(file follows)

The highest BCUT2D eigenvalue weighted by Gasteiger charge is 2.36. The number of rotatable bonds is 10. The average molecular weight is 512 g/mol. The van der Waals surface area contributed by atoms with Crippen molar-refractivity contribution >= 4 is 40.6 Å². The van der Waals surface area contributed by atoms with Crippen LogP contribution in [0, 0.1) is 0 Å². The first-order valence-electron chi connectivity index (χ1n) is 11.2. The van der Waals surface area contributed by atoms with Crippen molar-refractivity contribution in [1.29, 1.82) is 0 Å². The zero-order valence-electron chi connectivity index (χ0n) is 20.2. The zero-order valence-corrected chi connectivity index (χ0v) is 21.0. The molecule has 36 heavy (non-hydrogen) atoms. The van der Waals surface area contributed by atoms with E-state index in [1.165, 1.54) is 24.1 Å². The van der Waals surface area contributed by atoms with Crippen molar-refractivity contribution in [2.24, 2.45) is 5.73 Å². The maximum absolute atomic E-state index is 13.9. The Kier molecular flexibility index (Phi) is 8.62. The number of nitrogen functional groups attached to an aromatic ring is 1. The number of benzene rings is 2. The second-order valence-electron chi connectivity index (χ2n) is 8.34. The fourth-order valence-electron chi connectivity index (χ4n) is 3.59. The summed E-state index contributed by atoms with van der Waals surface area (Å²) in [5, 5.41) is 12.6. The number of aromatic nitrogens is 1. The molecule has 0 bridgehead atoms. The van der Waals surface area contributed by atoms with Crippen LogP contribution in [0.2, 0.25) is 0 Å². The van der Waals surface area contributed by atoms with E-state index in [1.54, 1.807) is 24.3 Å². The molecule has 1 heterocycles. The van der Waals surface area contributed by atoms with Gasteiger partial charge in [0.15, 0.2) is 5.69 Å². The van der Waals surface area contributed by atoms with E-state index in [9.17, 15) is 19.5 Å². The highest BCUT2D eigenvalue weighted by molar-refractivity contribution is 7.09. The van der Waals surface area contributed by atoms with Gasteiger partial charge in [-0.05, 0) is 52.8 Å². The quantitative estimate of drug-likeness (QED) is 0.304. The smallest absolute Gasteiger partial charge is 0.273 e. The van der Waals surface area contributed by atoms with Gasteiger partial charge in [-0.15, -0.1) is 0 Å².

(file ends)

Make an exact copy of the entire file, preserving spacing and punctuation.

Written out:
The highest BCUT2D eigenvalue weighted by Gasteiger charge is 2.36. The number of rotatable bonds is 10. The average molecular weight is 512 g/mol. The van der Waals surface area contributed by atoms with Crippen molar-refractivity contribution >= 4 is 40.6 Å². The van der Waals surface area contributed by atoms with Crippen LogP contribution in [0, 0.1) is 0 Å². The first-order valence-electron chi connectivity index (χ1n) is 11.2. The van der Waals surface area contributed by atoms with Crippen molar-refractivity contribution in [1.29, 1.82) is 0 Å². The zero-order valence-electron chi connectivity index (χ0n) is 20.2. The zero-order valence-corrected chi connectivity index (χ0v) is 21.0. The molecule has 36 heavy (non-hydrogen) atoms. The van der Waals surface area contributed by atoms with E-state index in [1.165, 1.54) is 24.1 Å². The van der Waals surface area contributed by atoms with Crippen molar-refractivity contribution in [2.24, 2.45) is 5.73 Å². The maximum absolute atomic E-state index is 13.9. The Kier molecular flexibility index (Phi) is 8.62. The number of nitrogen functional groups attached to an aromatic ring is 1. The number of benzene rings is 2. The second-order valence-electron chi connectivity index (χ2n) is 8.34. The fourth-order valence-electron chi connectivity index (χ4n) is 3.59. The summed E-state index contributed by atoms with van der Waals surface area (Å²) in [5, 5.41) is 12.6. The number of aromatic nitrogens is 1. The molecule has 0 bridgehead atoms. The van der Waals surface area contributed by atoms with Crippen LogP contribution in [0.2, 0.25) is 0 Å². The van der Waals surface area contributed by atoms with E-state index in [1.54, 1.807) is 24.3 Å². The molecule has 1 heterocycles. The van der Waals surface area contributed by atoms with Gasteiger partial charge in [0.15, 0.2) is 5.69 Å². The van der Waals surface area contributed by atoms with E-state index in [9.17, 15) is 19.5 Å². The highest BCUT2D eigenvalue weighted by molar-refractivity contribution is 7.09. The van der Waals surface area contributed by atoms with Gasteiger partial charge in [-0.05, 0) is 52.8 Å². The quantitative estimate of drug-likeness (QED) is 0.304. The smallest absolute Gasteiger partial charge is 0.273 e. The van der Waals surface area contributed by atoms with Gasteiger partial charge in [-0.15, -0.1) is 0 Å².